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"PEM" 2002 Obituary


PEMBER o@ca.on.york_county.toronto.globe_and_mail 2002-12-04 published
Civic leader triumphed over dyslexia
Councillor, mayor of Woodstock, Ontario, grasped the issues by talking to people
By Randy RAY Special to The Globe and Mail Wednesday, December 4, 2002 -- Page R9
Joe PEMBER could barely read and never learned to write more than his own name but his lifelong struggle with dyslexia didn't stop him from rising to the pinnacle of local politics in Woodstock, Ontario, where he also ran a successful business.
Mr. PEMBER, a long-time city councillor, and mayor of Woodstock for six years, died on October 2. He was 59.
Friends, colleagues and family praised Mr. PEMBER as a colourful and remarkable civic leader who overcame stiff odds to make a name for himself. Because of an incurable disorder, all letters and sentences he saw appeared jumbled, yet still managed to help run a city and operate a profitable and vital business.
Joe PEMBER Jr. said his father's dyslexia was in large measure responsible for his success.
"He endeared himself to a lot of people -- and a lot of people out there gave him help. Later in life, he committed much of what he saw to memory. Because of that, he was able to organize his thoughts very quickly and could think better than most."
Mr. PEMBER was born in Toronto and moved to Woodstock at age four. He started school in a special class that included mentally handicapped pupils, but dropped out after Grade 3 and, at 14, landed a job delivering telegrams. By age 17 he was washing ambulances. Later, he became a driver, then paramedic and finally manager of Woodstock Ambulance Ltd. By age 21, he owned the company.
Mr. PEMBER struggled with his condition and considered himself a "freak." When he was 30, a London, Ontario, neurologist finally diagnosed him as dyslexic.
He was first elected to city council in 1973 and made an unsuccessful run for mayor in 1976. He was back in 1979 and was elected mayor in 1985 and re-elected in 1988. As mayor and a Woodstock councillor, he served for several years on Oxford County Council. He later stepped down as mayor, but stayed on city council until the day he died.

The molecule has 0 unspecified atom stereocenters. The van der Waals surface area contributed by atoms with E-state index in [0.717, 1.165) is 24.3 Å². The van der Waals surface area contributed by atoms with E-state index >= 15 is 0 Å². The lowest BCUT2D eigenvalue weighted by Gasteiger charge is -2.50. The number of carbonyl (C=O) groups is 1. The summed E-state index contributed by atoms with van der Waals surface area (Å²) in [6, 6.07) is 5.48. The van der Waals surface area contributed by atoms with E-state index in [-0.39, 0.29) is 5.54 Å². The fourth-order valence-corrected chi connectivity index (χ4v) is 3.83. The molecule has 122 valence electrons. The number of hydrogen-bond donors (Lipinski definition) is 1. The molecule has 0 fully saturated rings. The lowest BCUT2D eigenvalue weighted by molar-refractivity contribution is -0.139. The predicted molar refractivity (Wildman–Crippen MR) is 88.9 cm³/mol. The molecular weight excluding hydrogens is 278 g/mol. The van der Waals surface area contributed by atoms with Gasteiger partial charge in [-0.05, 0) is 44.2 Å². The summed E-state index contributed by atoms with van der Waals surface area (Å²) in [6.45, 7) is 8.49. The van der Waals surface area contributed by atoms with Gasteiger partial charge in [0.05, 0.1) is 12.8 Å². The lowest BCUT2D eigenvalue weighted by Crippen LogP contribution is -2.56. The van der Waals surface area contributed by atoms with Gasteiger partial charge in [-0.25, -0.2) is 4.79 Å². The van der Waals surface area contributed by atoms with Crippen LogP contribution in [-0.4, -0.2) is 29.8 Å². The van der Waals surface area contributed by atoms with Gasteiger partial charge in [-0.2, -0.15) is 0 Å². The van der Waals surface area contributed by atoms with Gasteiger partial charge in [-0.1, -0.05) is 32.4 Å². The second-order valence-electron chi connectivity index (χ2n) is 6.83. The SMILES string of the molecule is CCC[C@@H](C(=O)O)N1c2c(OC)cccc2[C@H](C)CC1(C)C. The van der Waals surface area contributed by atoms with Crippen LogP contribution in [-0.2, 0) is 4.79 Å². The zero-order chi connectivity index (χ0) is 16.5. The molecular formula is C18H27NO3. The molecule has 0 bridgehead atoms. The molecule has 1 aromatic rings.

Whether he was at city hall or running the ambulance business with his wife Alice, Mr. PEMBER never acquired a special assistant to help with day-to-day duties. It was Joe Jr., his wife and those he worked with who often read agendas and other material to him.
"It's remarkable how he compensated," said his long-time friend Suresh DIXIT, a Woodstock physician. "He was like a one-legged man who won every race."
Dr. DIXIT said Mr. PEMBER got around his dyslexia by developing memory and listening skills. Because he could not read the council agenda, he simply talked to citizens or city staff to get a grasp of the issues.
Joe PEMBER was "apolitical," said Phil POOLE, who spent 34 years on the same council.
"He was forever helping people, whether dealing with issues on council or during his everyday life. He had a very generous spirit," said Mr. POOLE, who remembers Mr. PEMBER handing a $20 bill to a needy person on the street.
As a politician, Mr. PEMBER's legacy includes spearheading a drive to build the Springbank Street bridge, which joined north and south Woodstock and opened up the city's industrial land to development.
In the mid-190s, he was also instrumental in bringing about the Woodstock District Community Complex that gave the city two double-pad hockey arenas, a meeting hall and space for a gymnastics club, a community college campus and a day-care centre.
Chris NIXON, city hall reporter for The Woodstock Sentinel-Review in the late 1970s, remembers Mr. PEMBER as a "reporter and editor's dream" -- especially on a slow news day.
"If you needed colourful quotes to juice up a story, he was the go-to guy. The subject didn't matter -- you'd just background Joe on it and he'd shoot from the lip," said Mr. NIXON, now an editor with The London Free Press. "Here was a guy who really did care about his community and who truly believed that what he was doing -- and saying -- was for the betterment of the community."
When Mr. PEMBER couldn't find the right words to express himself, he often resorted to "Pemberisms" -- made-up words and expressions, such as "flusterated," a combination of flustered and frustrated.
"He knew what he wanted to say, so he put it into his own word," said Mr. POOLE. " You knew exactly what he meant."
As a paramedic, Mr. PEMBER was often the first to arrive at hundreds of grisly accident scenes.
"He had an uncanny ability to deal with the injured and help their families," Dr. DIXIT said, adding that Mr. PEMBER kept his cool at accident scenes but was sometimes haunted by what he had witnessed -- especially if it involved young people. Mr. PEMBER retired from the business on Jan. 1, 2001.
Mr. PEMBER leaves his wife Alice, daughter Heather and sons Joe and Jay.
Joe PEMBER, local politician and businessman; born in Toronto on June 28, 1943; died in Woodstock, Ontario, on Oct. 2, 2002.

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